The Problem With Christine Lagarde
By Simon Johnson
Ms. Christine Lagarde, French finance minister, is the nominee of the European Union for the recently vacant position of managing director at the International Monetary Fund. The EU has just over 30 percent of the votes in this quasi-election; the US has another 16.8 percent and seems willing to keep a European at the fund if an American can remain head of the World Bank. It should be easy for Ms. Lagarde to now travel round the world engaging in some old-fashioned horse trading, along the lines of: Support me now, and I or the French government will get you something suitable in return, either at the IMF or elsewhere.
The contest to run the IMF seems over before it has even really begun. But Ms. Lagarde has a serious problem that may still derail her candidacy, if there is ever any substantive, open, or transparent discussion of her merits. There is major design flaw in the eurozone and Ms. Lagarde is the last person that non-European governments should want to put in charge of helping sort that out.
Ms. Lagarde is explicitly being put forward as someone who can represent the interests of the eurozone – at a time when the eurozone needs help. And it really is the eurozone as a whole – including France – that needs help, not just a couple of errant countries (Greece, Ireland, Portugal, and whoever might be next in line for market fears about its government debt and growth prospects).
The founding assumption for the eurozone in 1999, which became a myth during the early 2000s, is that eurozone countries would converge in terms of productivity levels – to put it starkly, Greece would become very much like Germany. In that view of Europe, it did not much matter if some countries within the eurozone ran current account surpluses while others ran large deficits.
The deficit countries could finance themselves with loans from the surplus countries, the reasoning went, because they would use the money for productive investments and economic growth would allow them to keep their debt levels relative to GDP under control.
None of this happened. The productivity gains were seen more in Germany and some other North European countries; unit labor costs, reflecting the net effect of productivity gains and real wage increases, rose sharply in Mediterranean Europe. And French, German and other “core” banks facilitated this divergence with a surge in lending to both consumers and governments in the periphery – convincing themselves, shareholders, and regulators that this was low risk.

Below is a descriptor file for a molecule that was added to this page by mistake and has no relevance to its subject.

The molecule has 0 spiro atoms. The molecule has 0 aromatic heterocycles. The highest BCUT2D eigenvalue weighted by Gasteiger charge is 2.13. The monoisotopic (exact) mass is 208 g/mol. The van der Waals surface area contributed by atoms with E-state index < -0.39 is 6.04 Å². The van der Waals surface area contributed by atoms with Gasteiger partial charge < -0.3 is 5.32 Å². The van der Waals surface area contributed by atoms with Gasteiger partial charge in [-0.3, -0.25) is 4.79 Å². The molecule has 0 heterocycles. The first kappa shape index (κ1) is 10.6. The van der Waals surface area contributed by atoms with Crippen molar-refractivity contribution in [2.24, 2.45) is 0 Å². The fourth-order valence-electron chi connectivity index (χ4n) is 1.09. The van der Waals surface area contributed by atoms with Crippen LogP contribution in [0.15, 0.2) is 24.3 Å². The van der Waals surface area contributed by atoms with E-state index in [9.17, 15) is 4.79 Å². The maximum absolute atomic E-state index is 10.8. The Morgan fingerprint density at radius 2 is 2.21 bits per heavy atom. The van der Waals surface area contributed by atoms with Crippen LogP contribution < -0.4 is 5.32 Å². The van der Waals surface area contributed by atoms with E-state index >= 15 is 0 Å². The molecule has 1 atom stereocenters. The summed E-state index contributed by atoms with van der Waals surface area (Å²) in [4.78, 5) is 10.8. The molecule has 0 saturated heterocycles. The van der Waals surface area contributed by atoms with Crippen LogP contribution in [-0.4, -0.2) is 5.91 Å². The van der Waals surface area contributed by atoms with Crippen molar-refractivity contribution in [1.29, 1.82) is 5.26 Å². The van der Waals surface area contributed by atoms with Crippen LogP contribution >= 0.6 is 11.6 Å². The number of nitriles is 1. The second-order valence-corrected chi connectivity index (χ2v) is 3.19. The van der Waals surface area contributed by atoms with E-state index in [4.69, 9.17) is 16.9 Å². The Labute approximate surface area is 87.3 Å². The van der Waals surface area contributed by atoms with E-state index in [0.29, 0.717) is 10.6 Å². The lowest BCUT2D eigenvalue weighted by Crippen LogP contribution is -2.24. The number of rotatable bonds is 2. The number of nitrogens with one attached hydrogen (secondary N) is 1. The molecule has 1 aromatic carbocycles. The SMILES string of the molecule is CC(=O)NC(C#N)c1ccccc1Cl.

Most of this is not Ms. Lagarde’s fault, of course, as she only became French finance minister in 2007 – although she certainly played a leading role in denying Europe had any serious issues as the global financial crisis began to brew in 2007 and early 2008. But the bigger issue that more recently she and the French authorities in general have been at the forefront of efforts to deny there is any deep problem and to resist a systematic solution.
France worked long and hard to prevent increases in bank capital during the recently concluded Basel III negotiations. Bank capital is a buffer against losses; as long as this remains as low as the French government wants, there is no safe way for any eurozone country to restructure its debts. Low bank capital creates serious systemic financial risk for Europe and the world.
Relatedly, Ms. Lagarde has led the “no restructuring” school of thought in recent months with regard to Greece – and presumably other eurozone countries also. Debt restructuring is no kind of panacea. But to take the option completely off the table is also not smart – unless you really think there is no deeper issue that must be addressed.
The eurozone in its first iteration has failed to operate as intended. Unless you think Greece can now experience a miraculous productivity transformation, the eurozone leadership needs to make a choice. Do they integrate more, including with generous fiscal transfers to poorer, less dynamic member countries, where people do not like to pay taxes; or do they ease some countries out of the integrated financial system, creating two tiers of participation in the euro currency area – in which some eurozone countries cannot borrow from the European Central Bank?
Either way, the International Monetary Fund can potentially help with loans and with technical advice. But such money belongs to the international community – there are 187 member countries after all.
And it would need to be a lot of money. If Ms. Lagarde becomes head of the IMF, she will most likely continue to throw loans at the eurozone problems – if there are even preventive programs for Spain, Italy, or Belgium, the IMF will need to tap its shareholders for at least another $1 trillion in credit lines.
Ms. Lagarde personifies the strategy of gambling for eurozone resurrection with other people’s money. Why would taxpayers in US and elsewhere want to support her on this basis?
An edited version of this post appeared this morning on the NYT.com’s Economix; it is used here with permission. If you would like to reproduce the entire post, please contact the New York Times.